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11 May

In the headlines

After three years of frenzied build-up, the “Wagatha Christie” libel trial got under way at London’s High Court yesterday. The case, which has already racked up £1.3m in legal fees, centres on whether footballer’s wife Rebekah Vardy leaked stories about footballer’s wife Coleen Rooney to The Sun. The dispute should really be settled with “a family penalty shootout”, tweets Gary Lineker. “Cheaper and way more fun.” Elon Musk says he will reverse Twitter’s “permaban” on Donald Trump if his takeover of the company goes through, calling it “morally wrong” and criticising the “strong left bias” of the firm’s workers. “The iPod is dead,” says The Independent. Apple has announced that it is discontinuing the iconic product, of which an estimated 450 million have been sold since its launch 21 years ago.


Italy’s Russian romance

In the “complicated uncoupling” taking place between the West and Russia, there’s probably no country as entangled as Italy, says Tobias Jones in Engelsberg Ideas. The Italians import about 40% of their gas from Moscow, and exported $9bn worth of goods to Russia last year. There are deep cultural ties, too. Between the 15th and 19th centuries, Italian architects constructed most of the iconic buildings in Moscow and St Petersburg. Plenty of Russian artists were staunch Italophiles. “Who has been in Italy can forget all other regions,” wrote the 19th-century Russian novelist Nikolai Gogol. “Who has been in Heaven does not desire the Earth.”


Bimbos are back

In a somewhat surprising “twist of girl power”, Gen Zs have identified a new pop culture hero, says Deborah Linton in Vogue: the bimbo. On TikTok, #bimbo videos have been viewed more than a billion times. Some give bimbo-y fashion advice, others offer tutorials on how to live a more carefree, ditsy existence. In one bimbo-based video, the caption reads: “No one can out-bimbo me, I’m literally brain dead.” The pro-bimbo movement has captured Hollywood too. Next year Margot Robbie will star in an updated Barbie film with a “feminist edge”.

Quirk of history

During the state opening of parliament, an MP is effectively held hostage in Buckingham Palace – the idea being that if anything untoward happens to the king or queen during the ceremony, the same fate would befall the MP. “They didn’t actually lock me up, but they made it quite clear that I wasn’t going anywhere,” Labour’s Jim Fitzpatrick said of his experience as the hostage in 2014. “When I [later] expressed my anxiety to the head of the Armed Forces, he said, ‘If anything happened to Her Majesty, Jim, we would have made it quick. We would have just shot you.’ And I don’t think he was kidding.”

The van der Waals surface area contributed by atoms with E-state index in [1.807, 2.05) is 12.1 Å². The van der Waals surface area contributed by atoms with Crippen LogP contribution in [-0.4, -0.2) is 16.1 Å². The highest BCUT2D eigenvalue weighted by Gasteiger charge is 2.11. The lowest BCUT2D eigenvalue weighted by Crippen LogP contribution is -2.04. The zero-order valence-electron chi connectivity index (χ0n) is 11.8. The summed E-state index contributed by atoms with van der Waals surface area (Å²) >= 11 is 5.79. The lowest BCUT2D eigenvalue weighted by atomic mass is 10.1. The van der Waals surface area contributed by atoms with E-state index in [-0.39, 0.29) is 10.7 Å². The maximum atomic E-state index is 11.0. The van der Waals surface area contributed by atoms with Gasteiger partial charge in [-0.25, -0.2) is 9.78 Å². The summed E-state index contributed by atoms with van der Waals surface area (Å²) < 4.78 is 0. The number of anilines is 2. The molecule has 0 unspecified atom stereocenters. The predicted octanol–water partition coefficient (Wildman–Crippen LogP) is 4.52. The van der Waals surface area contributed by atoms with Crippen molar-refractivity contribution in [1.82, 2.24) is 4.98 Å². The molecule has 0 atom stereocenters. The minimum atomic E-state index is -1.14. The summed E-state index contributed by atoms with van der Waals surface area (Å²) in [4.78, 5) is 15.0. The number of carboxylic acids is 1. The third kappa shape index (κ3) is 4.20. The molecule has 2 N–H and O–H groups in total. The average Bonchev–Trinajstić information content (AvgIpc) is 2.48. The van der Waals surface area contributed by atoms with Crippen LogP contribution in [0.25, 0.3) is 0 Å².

Gone viral

A sheep farmer’s son in Australia has taught his Jack Russell how to steer a pick-up truck across the family’s fields, says ABC News. Cam Zschech, 21, puts the vehicle in gear and lets Lexie take the wheel. Because it’s an automatic, the pick-up slowly moves forward – while Zschech sits in the back distributing feed to the sheep and cattle. “Every time we go driving, she will jump on my lap and up on the steering wheel,” says Zschech. “She’s a good sheepdog.”


Hidden away behind Google Search and Google Maps is another, rather sweet pocket of the online giant’s site: Google Arts and Culture. Here, users can design their own ancient pottery, play a game where AI guesses what you’ve drawn, and colour in great works of art. Try for yourself here.


It’s a quirk of geology found by researchers last month as they trawled the ocean floor around Hawaii. Not the “road to Atlantis”, as one sea boffin said on a live stream of the exploration – but a hyaloclastite, a type of glassy rock formed through the cooling of lava that’s come into contact with water or ice. It’s one of many kooky findings the team have spotted thousands of feet below sea level, says Vice, including “sea pigs, sea stars noshing on coral, and dancing sea cucumbers”.

Eating in

Sardinia’s larvae-infested casu marzu is the world’s most dangerous cheese, says CNN. Skipper flies lay their eggs inside the cheese’s cracks, and when maggots hatch, they burrow through the paste transforming it into a soft, creamy texture. The cheesemonger then cracks open the top, revealing the writhing worms, and can either blend the concoction or serve it au naturel. It’s illegal to sell the funky fromage, but that hasn’t stopped the likes of Gordon Ramsay from travelling to the island for a taste. Locals say the cheese is spicy with “reminders of the Mediterranean pastures”, and has an aftertaste that, unsurprisingly, “stays for hours”.


Ukraine has captured 236 Russian tanks since the start of the war, many of which they can reuse. The British Army has only 227 tanks operational in all of its armoured regiments.


quoted 11.5.22

“After many years in which the world has afforded me many experiences, what I know most surely in the long run about morality and obligations, I owe to football.”

Albert Camus